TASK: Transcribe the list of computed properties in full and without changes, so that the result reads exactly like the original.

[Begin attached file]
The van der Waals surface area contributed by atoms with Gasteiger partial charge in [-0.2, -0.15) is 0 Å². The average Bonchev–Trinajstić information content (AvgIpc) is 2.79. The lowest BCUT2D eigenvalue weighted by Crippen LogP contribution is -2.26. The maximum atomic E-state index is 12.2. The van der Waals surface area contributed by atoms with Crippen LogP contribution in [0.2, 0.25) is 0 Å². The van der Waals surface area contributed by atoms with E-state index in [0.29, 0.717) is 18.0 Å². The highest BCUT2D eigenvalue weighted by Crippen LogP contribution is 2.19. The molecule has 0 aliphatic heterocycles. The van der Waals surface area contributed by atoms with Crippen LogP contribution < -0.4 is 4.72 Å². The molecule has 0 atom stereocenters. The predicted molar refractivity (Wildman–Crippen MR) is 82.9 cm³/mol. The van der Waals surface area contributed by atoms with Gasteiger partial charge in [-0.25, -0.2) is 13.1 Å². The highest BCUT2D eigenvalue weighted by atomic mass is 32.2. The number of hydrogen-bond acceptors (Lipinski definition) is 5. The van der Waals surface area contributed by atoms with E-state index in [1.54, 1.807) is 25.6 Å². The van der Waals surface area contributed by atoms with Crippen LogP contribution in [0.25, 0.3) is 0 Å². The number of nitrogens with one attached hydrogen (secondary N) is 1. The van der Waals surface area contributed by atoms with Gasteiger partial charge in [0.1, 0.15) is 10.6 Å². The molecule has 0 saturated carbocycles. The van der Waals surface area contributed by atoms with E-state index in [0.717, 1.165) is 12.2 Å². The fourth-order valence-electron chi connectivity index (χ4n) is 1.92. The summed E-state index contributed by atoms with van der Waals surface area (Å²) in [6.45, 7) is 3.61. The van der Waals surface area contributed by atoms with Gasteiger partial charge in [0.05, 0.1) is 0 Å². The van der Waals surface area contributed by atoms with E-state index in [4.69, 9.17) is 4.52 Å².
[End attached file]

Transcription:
The van der Waals surface area contributed by atoms with Gasteiger partial charge in [-0.2, -0.15) is 0 Å². The average Bonchev–Trinajstić information content (AvgIpc) is 2.79. The lowest BCUT2D eigenvalue weighted by Crippen LogP contribution is -2.26. The maximum atomic E-state index is 12.2. The van der Waals surface area contributed by atoms with Crippen LogP contribution in [0.2, 0.25) is 0 Å². The van der Waals surface area contributed by atoms with E-state index in [0.29, 0.717) is 18.0 Å². The highest BCUT2D eigenvalue weighted by Crippen LogP contribution is 2.19. The molecule has 0 aliphatic heterocycles. The van der Waals surface area contributed by atoms with Crippen LogP contribution < -0.4 is 4.72 Å². The molecule has 0 atom stereocenters. The predicted molar refractivity (Wildman–Crippen MR) is 82.9 cm³/mol. The van der Waals surface area contributed by atoms with Gasteiger partial charge in [-0.25, -0.2) is 13.1 Å². The highest BCUT2D eigenvalue weighted by atomic mass is 32.2. The number of hydrogen-bond acceptors (Lipinski definition) is 5. The van der Waals surface area contributed by atoms with E-state index in [1.54, 1.807) is 25.6 Å². The van der Waals surface area contributed by atoms with Crippen LogP contribution in [0.25, 0.3) is 0 Å². The number of nitrogens with one attached hydrogen (secondary N) is 1. The van der Waals surface area contributed by atoms with Gasteiger partial charge in [0.1, 0.15) is 10.6 Å². The molecule has 0 saturated carbocycles. The van der Waals surface area contributed by atoms with E-state index in [0.717, 1.165) is 12.2 Å². The fourth-order valence-electron chi connectivity index (χ4n) is 1.92. The summed E-state index contributed by atoms with van der Waals surface area (Å²) in [6.45, 7) is 3.61. The van der Waals surface area contributed by atoms with Gasteiger partial charge in [0.05, 0.1) is 0 Å². The van der Waals surface area contributed by atoms with E-state index in [4.69, 9.17) is 4.52 Å².